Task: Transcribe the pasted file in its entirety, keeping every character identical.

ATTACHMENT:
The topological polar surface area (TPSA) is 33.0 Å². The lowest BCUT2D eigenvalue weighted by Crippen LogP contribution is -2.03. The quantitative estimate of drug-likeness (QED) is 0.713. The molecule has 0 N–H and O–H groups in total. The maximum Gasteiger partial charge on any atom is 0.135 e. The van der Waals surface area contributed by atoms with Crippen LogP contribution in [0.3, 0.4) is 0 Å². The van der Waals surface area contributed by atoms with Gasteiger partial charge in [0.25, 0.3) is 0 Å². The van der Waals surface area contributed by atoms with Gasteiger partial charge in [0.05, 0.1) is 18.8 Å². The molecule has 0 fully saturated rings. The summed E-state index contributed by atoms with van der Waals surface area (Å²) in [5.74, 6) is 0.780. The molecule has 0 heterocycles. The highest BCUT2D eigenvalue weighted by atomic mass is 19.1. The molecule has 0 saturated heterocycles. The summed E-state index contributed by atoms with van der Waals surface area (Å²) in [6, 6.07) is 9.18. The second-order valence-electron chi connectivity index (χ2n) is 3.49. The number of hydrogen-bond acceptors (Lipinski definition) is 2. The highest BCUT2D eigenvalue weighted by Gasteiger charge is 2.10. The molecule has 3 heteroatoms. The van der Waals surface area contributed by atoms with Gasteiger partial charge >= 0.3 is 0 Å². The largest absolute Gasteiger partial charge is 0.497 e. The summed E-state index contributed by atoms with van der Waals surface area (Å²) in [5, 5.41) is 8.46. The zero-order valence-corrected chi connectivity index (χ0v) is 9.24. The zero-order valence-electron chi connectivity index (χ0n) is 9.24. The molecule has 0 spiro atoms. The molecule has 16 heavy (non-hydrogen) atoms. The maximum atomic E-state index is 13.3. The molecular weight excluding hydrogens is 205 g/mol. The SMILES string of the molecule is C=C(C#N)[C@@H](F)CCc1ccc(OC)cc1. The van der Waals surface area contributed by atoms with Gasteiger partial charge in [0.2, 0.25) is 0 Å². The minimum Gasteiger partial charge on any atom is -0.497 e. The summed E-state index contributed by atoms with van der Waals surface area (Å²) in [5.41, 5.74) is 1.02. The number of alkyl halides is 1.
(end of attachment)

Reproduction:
The topological polar surface area (TPSA) is 33.0 Å². The lowest BCUT2D eigenvalue weighted by Crippen LogP contribution is -2.03. The quantitative estimate of drug-likeness (QED) is 0.713. The molecule has 0 N–H and O–H groups in total. The maximum Gasteiger partial charge on any atom is 0.135 e. The van der Waals surface area contributed by atoms with Crippen LogP contribution in [0.3, 0.4) is 0 Å². The van der Waals surface area contributed by atoms with Gasteiger partial charge in [0.25, 0.3) is 0 Å². The van der Waals surface area contributed by atoms with Gasteiger partial charge in [0.05, 0.1) is 18.8 Å². The molecule has 0 fully saturated rings. The summed E-state index contributed by atoms with van der Waals surface area (Å²) in [5.74, 6) is 0.780. The molecule has 0 heterocycles. The highest BCUT2D eigenvalue weighted by atomic mass is 19.1. The molecule has 0 saturated heterocycles. The summed E-state index contributed by atoms with van der Waals surface area (Å²) in [6, 6.07) is 9.18. The second-order valence-electron chi connectivity index (χ2n) is 3.49. The number of hydrogen-bond acceptors (Lipinski definition) is 2. The highest BCUT2D eigenvalue weighted by Gasteiger charge is 2.10. The molecule has 3 heteroatoms. The van der Waals surface area contributed by atoms with Gasteiger partial charge >= 0.3 is 0 Å². The largest absolute Gasteiger partial charge is 0.497 e. The summed E-state index contributed by atoms with van der Waals surface area (Å²) in [5, 5.41) is 8.46. The zero-order valence-corrected chi connectivity index (χ0v) is 9.24. The zero-order valence-electron chi connectivity index (χ0n) is 9.24. The molecule has 0 spiro atoms. The molecule has 16 heavy (non-hydrogen) atoms. The maximum atomic E-state index is 13.3. The molecular weight excluding hydrogens is 205 g/mol. The SMILES string of the molecule is C=C(C#N)[C@@H](F)CCc1ccc(OC)cc1. The van der Waals surface area contributed by atoms with Gasteiger partial charge in [0.2, 0.25) is 0 Å². The minimum Gasteiger partial charge on any atom is -0.497 e. The summed E-state index contributed by atoms with van der Waals surface area (Å²) in [5.41, 5.74) is 1.02. The number of alkyl halides is 1.